Rita Hayworth, born Margarita Carmen Cansino (October 17th 1918 — May 14th 1987) was a famous movie star and one of the most iconic pin-up girls of The Golden Age of Hollywood.
She was born in Brooklyn to her Spanish father, Eduardo Cansino, and her American mother, Volga Hayworth. Her father was a dance teacher who started up an act with his daughter when Rita was 12. Young Rita was a rather shy and insecure kid, and disliked the spotlight, but both her parents came to see her as their meal ticket, and gave her no real choice but to continue to perform. She was signed to a contract by Fox Studios and made her film debut in 1935, and spent the next few years playing mostly bit parts and dancing. After she was let go by Fox she was signed by Columbia Pictures. Studio head Harry Cohn, whom she eventually grew to hate, gave her a Race Lift, which included electrolysis to raise her hair line, dyeing her hair red, and changing her name to her mother's maiden name of Hayworth.
Hayworth started to get bigger parts in 1939 and got her big break in 1941 with The Strawberry Blonde, in which she costarred with James Cagney and Olivia de Havilland. This was followed by You'll Never Get Rich, a musical with Hayworth and Fred Astaire that made her a huge star. At the same time, a picture of Hayworth wearing a black negligee that ran in LIFE magazine became one of the most famous pin-up posters of the era.
Hayworth continued to enjoy success throughout The '40s, playing femme fatales and appearing in more dance movies. After a four-year hiatus due to her marriage with Pakistani Prince Aly Khan, she returned to the screen in 1952 and had several more hits in The '50s, including Academy Award nominee Separate Tables.
Hayworth's personal life was fairly tumultuous, with five marriages, including to the aforementioned Aly Khan as well as to Orson Welles, who directed and co-starred with her in The Lady from Shanghai. Hayworth would later think of Welles as her one true love, seeing him as the only man in her life that had ever really understood her and classified their relationship as the only time she ever been truly happy ("If this was happiness, imagine what the rest of her life had been!" commented a half-joking, half-serious Welles upon being told this), and though they would remain on friendly terms with each other, their breakup still weighed heavy on her for the rest of her life. She was also the aunt of voice actor Richard Cansino. She had a drinking problem, and her erratic behavior in The '70s was originally misattributed to alcohol until she was diagnosed with Alzheimer's Disease. Her illness, which eventually led to her death in 1987, raised public awareness of the then little-known disease. Yasmin Aga Khan, her daughter by Prince Aly, looked after Hayworth for her last years of struggling with the disease, and she has since raised awareness of it along with being a strong philanthropist raising charitable funds for Alzheimer's sufferers.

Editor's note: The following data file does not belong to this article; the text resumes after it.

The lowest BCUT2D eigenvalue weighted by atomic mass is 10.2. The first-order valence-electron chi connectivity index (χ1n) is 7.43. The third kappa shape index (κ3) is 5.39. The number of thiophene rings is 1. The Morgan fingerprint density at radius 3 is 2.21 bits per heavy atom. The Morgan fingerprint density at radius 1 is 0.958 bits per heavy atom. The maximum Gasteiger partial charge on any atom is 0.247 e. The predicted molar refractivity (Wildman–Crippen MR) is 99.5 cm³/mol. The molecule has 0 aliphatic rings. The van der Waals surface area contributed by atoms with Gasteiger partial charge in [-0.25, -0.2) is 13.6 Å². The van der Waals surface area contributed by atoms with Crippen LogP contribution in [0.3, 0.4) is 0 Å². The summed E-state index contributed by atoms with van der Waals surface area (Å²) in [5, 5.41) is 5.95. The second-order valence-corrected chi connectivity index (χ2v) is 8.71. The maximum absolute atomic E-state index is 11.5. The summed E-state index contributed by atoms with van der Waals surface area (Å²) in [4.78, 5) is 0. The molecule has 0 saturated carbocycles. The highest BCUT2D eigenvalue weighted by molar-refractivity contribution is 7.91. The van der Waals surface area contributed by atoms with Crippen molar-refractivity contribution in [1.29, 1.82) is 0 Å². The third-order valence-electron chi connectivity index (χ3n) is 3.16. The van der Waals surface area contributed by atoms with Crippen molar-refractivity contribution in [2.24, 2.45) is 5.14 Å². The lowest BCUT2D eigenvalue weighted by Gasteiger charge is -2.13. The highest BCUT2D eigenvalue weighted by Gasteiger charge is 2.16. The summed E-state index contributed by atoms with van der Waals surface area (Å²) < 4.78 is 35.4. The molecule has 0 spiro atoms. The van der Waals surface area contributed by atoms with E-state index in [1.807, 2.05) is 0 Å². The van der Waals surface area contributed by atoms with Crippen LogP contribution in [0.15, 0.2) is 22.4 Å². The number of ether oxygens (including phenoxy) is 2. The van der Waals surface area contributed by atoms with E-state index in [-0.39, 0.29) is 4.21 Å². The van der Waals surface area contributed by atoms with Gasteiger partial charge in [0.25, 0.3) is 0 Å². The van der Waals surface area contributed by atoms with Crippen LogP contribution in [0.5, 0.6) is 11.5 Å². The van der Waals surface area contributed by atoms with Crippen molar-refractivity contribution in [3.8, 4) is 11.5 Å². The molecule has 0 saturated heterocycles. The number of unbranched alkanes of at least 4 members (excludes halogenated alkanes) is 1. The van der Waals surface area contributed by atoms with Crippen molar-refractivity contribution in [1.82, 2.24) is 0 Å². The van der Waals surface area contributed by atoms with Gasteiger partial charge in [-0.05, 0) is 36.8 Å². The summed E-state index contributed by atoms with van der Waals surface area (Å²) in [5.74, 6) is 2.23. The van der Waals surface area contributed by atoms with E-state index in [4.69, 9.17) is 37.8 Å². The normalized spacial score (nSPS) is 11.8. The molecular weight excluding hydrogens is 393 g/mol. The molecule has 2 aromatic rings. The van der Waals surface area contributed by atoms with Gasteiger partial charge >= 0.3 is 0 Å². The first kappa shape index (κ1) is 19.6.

Rita Hayworth films on TV Tropes:
- Only Angels Have Wings (1939)
- The Strawberry Blonde (1941)
- Cover Girl (1944)
- Gilda (1946)
- The Lady from Shanghai (1947)
- Salome (1953)
- Pal Joey (1957)
- Separate Tables (1958)
- The Wrath of God (1972) (last film)
Tropes associated with Rita Hayworth include:
- Ms. Fanservice: Very much so, in her films and was a pin-up girl in real life. Hayworth privately disliked this popular perception of her, resenting Harry Cohn and Hollywood in general for portraying and commodifying her as a sex object.
- Those Two Actors: She made many films with Glenn Ford,note and then a few with Fred Astaire.
- The Woobie: Rita in real life. When she was a kid, her father repeatedly beat and raped her, and her alcoholic mother could barely even do anything to defend her from him. Her first husband only used her as a pathway to success, and she was repeatedly sexually harassed by producers such as Harry Cohn. The only person she ever had anything resembling a truly healthy relationship with with was Orson Welles, and the way both her and Welles later spoke of their relationship suggest that the relationship eventually broke down because Welles, despite his best efforts, realized that he couldn't save Rita from her own demons. Rita later was diagnosed with Alzheimer's disease at a rather young age, ultimately succumbing to it in her late 60s. Her death made Alzheimer's a well-known disease however.